Archive for February, 2012

Hassan Beheshti on “Beautiful Antique Rugs of Persia”

Posted in Uncategorized on February 24, 2012 by rjohn

On February 19, 2011, Hassan Beheshti, a rug dealer here in Washington, D. C.,

gave a Rug and Textile Appreciation Morning program on “Beautiful Antique Rugs of Persia.”

The Myers Room was full.

Wendel Swan provided Hassan with some facilitating assistance.

Hassan said that he was born in Iran and his family came to the U.S. in the 7os.  He graduated from college here, with a degree in engineering, and worked for awhile as an engineer.  He, subsequently, came into the rug business in which members of his family were engaged and was active for some years at both the wholesale and retail levels of the market in the Atlanta area.  He married a lady from Washington, D.C. and several years ago bought a location and established a shop in the heart of Georgetown, called “Monarc Antique Rugs,”  where he continues in business.

There was a single rug on the front board, and Hassan moved directly to treat it.

It is a Tabriz from around 1875, one of the oldest Tabriz rugs you are likely to see.

In the following detail images you will see that this subtle rug does not have an extraordinary range of colors, nor does it have high contrast, but the graphics are superb:

Tabriz carpets have symmetric knots, woven with a hook, and have a very uniform, almost “machine-made-like” uniformity in the weave pattern on the back.

Notice the simple border guards that separate the main and secondary borders.  The back is typically Tabriz.

(view of the back)

Here is a closer look at this back.

Hassan then moved to an antique Saruk.

which has a very appealing ivory ground.

and good colors, better than they appear to be in these images.

Notice in these details the “hand of Fatima” in the blue ground of the central medallion.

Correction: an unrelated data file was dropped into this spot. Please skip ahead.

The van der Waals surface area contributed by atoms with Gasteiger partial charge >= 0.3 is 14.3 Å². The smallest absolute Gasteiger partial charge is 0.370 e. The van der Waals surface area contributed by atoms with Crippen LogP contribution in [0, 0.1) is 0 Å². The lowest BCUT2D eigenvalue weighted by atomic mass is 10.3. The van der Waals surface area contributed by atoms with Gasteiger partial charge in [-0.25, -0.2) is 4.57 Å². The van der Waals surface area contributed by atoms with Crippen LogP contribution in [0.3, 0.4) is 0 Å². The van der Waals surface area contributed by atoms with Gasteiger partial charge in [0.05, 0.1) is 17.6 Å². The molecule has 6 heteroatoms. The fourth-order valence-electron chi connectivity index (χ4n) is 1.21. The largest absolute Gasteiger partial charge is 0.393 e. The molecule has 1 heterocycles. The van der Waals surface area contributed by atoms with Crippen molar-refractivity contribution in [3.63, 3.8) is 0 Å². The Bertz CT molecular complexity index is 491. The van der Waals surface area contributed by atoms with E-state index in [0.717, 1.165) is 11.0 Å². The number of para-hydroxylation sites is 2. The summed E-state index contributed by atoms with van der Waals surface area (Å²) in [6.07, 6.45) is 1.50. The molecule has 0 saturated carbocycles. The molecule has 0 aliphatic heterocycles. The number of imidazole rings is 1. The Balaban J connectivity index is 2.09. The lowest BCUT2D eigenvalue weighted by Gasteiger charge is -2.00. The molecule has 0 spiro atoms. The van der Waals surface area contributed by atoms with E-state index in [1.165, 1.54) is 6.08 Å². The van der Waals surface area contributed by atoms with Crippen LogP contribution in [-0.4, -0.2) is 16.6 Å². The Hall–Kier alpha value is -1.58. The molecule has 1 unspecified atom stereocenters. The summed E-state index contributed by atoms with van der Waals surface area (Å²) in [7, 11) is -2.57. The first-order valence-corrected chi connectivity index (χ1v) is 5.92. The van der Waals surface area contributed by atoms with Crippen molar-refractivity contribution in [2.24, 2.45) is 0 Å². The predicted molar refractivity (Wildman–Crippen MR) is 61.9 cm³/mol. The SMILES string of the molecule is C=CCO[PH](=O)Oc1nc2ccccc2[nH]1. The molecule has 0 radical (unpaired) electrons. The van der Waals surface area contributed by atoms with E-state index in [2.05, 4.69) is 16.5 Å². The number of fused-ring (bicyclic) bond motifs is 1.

with the red tips.

and what might have been calligraphy in earlier versions.

Despite the fact that this rug has a fairly sophisticated border design,

the corners are “unresolved,”

that is, there is no effort to turn the design at a 45 degree angle to move smoothly and continuously around the corner, as is the case with some “city” rugs woven exactly to a cartoon.  Instead, the weaver merely stopped weaving the border in its original orientation in the lower rows, rotated the design 90 degrees, and began to weave it in that orientation up the side of the rug.  So there is a clear break in the pattern where the new orientation the side “buts” abruptly against the bottom orientation.  Butted borders can often, surprisingly, be found on rugs with quite sophisticated designs.

The next rug was a smaller piece with a Persian tree of life design.

It had a relatively narrow color palette.

Here are some details.

Hassan took us to the next rug.

This rug is an all silk Tabriz, meaning that it is silk pile woven on silk warps and silk wefts.

Here are some details of this silk rug, but silk rugs, whether in person or in a photograph, reflect light much differently than do wool pile rugs.

Here the beautiful blue medallion can be seen in all its glory, but capturing colors in silk rugs is difficult.

From this perspective, the colors seem entirely different.

Silk rugs are famous for looking much lighter or darker depending on the end from which one views them.  The colors will be more intense and more obvious if one looks into the pile, meaning from the perspective of the bottom.  We have been looking at the lighter seeming side of this piece.  Hassan and Wendel tried to let us see it darker aspects by lifting it so that the overhead lights would shine into the pile.

But for this photo that effort was not entirely successful.  It was difficult to turn this relatively large piece on the board.

The next rug, an antique Saruk, had a dramatic medallion design.

Saruks are often the favorite Persian rug among those who say they collect primarily tribal and nomadic material.  This Saruk has tremendous graphics and contrast.

Here are some details.

The tendrils are delicate, but enhanced by the ivory ground.

The antique Saruks have a way of combing delicacy with strong design and contrast, as we see below.

This is the tightly woven back, one reason that Saruks are such sturdy floor rugs.

Floral tendrils are also prominent in the main border, which is flanked by geometric secondary borders.  There is often an angular quality to the drawing of Saruks.